WASHINGTON DC (Kurdistan 24) – The US State Department issued a statement on Friday, rebutting charges made by Moscow and Damascus that Syrian rebels had used chemical weapons against civilians in Aleppo.
“On November 24,” Deputy Spokesperson Robert Palladino stated, “the Assad regime and Russia falsely accused the opposition and extremist groups of conducting a chlorine attack in northwestern Aleppo.”
“The United States strongly refutes this narrative,” he continued, and “has credible information that pro-regime forces likely used teargas against civilians” in Aleppo, on that day.
On November 24, Syria’s official news agency, SANA, reported that an extremist group, Hayat Tahrir al-Sham (Organization for the Liberation of Syria), had launched a chemical attack, with chlorine-filled mortar shells, in an area of Aleppo under regime control.
SANA claimed that over one hundred people were injured and that the shells were fired from areas of the Idlib de-escalation zone, which Turkey is responsible for policing.
Russia’s Defense Ministry Spokesman supported the Syrian charges, stating, “According to our preliminary information, confirmed in particular by symptoms of poisoning among the victims, the shells used to bombard residential areas of Aleppo were filled with chlorine (gas).”
Russian war planes, which have been actively supporting the regime of Bashar al-Assad since the autumn of 2015, responded to the alleged assault by bombing the “militants who had staged the chemical attack,” Moscow said.
The Syrian regime has repeatedly used chemical weapons, including sarin gas, in the country’s seven year-long civil war, as the Organization for the Prohibition of Chemical Weapons (OPCW) has determined.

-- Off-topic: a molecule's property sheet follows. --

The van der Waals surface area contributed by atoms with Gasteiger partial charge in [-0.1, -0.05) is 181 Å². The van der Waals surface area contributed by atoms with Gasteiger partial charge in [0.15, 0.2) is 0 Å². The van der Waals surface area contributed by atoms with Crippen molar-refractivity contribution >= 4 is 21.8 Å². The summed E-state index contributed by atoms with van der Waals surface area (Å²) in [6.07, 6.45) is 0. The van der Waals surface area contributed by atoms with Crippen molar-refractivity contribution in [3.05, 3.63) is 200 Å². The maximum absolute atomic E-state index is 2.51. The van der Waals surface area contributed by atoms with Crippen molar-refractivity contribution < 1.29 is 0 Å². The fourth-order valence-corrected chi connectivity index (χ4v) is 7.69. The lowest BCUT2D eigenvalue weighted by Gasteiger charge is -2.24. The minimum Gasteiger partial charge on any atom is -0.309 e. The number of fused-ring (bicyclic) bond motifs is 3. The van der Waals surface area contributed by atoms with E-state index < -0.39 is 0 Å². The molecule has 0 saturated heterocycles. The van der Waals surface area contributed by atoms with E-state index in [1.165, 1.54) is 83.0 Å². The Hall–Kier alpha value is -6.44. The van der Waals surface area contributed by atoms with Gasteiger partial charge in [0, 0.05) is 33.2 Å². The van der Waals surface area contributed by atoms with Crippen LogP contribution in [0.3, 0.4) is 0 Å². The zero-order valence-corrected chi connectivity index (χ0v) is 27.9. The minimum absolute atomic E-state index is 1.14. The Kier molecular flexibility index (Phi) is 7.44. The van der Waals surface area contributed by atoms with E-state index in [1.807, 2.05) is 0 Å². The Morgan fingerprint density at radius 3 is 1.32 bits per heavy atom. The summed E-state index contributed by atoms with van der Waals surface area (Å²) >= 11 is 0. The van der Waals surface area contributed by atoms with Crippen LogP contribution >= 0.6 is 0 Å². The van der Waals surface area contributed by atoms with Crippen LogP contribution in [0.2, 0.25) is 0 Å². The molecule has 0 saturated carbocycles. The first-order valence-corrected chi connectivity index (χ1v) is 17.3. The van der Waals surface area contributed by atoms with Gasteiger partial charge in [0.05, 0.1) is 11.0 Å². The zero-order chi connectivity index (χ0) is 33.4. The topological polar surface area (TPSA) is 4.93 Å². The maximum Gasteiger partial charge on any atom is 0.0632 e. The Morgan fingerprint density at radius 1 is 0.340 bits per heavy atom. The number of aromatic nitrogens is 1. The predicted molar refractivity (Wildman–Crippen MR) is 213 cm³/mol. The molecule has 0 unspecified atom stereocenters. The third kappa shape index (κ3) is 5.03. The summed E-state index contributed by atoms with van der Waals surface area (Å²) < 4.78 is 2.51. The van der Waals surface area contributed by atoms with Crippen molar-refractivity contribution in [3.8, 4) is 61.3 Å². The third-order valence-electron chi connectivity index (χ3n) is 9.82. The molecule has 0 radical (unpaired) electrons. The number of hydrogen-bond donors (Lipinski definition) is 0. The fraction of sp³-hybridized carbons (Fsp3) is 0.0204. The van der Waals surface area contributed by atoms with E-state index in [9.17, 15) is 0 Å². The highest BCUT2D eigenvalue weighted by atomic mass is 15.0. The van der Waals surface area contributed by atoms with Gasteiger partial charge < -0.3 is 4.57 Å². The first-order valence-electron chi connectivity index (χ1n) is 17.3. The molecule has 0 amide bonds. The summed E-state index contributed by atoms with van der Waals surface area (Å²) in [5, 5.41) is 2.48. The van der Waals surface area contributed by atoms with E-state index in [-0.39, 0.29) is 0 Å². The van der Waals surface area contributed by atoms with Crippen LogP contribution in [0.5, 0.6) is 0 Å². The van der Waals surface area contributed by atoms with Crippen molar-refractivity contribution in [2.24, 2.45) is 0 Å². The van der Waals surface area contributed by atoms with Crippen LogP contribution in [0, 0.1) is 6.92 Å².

The Islamic State (IS) has also used chemical weapons, including chlorine and sulphur mustard, in both Iraq and Syria. A senior IS figure, a Saddam Hussein-era intelligence officer, who was recently captured in Baghdad, confessed to involvement in the March 2016 chemical attack on Taza, a Turkmen Shiite town, south of Kirkuk.
Chlorine and sulphur mustard were used in that assault, according to a West Point study.
Peshmerga forces fighting IS were poorly equipped to deal with the chemical threat from IS, and the US-led, anti-IS Coalition is now providing the Kurdish forces with training in defense against such weapons.
Moscow responded to Friday’s statement from Washington, as its Defense Ministry issued a statement of its own, saying that it “interprets” the “hysterical [US] statement” as “an attempt to exert pressure on the OPCW in order to hinder an unbiased investigation.”
Paul Davis, who, in the 1980s, trained US troops on protection against chemical and biological agents and is now a Senior Fellow at Soran University, welcomed the US statement.
“It is extremely important to be as clear as we can, about such incidents,” Davis told Kurdistan 24. “We had to call them out on it.”
Davis stressed how dangerous unconventional weapons can be and explained that “ambiguity and confusion as to who is responsible for such attacks can get in the way of an effective and meaningful response, including retaliatory strikes.”
Gen. Larry Welch, who was close to then Secretary of Defense Donald Rumsfeld and who had served as Chief of Staff of the US Air Force in the 1980s, spoke similarly to a Pentagon study group in which this reporter participated, following the 9/11 attacks.
As Welch succinctly put it, “Without attribution, there is no deterrence.”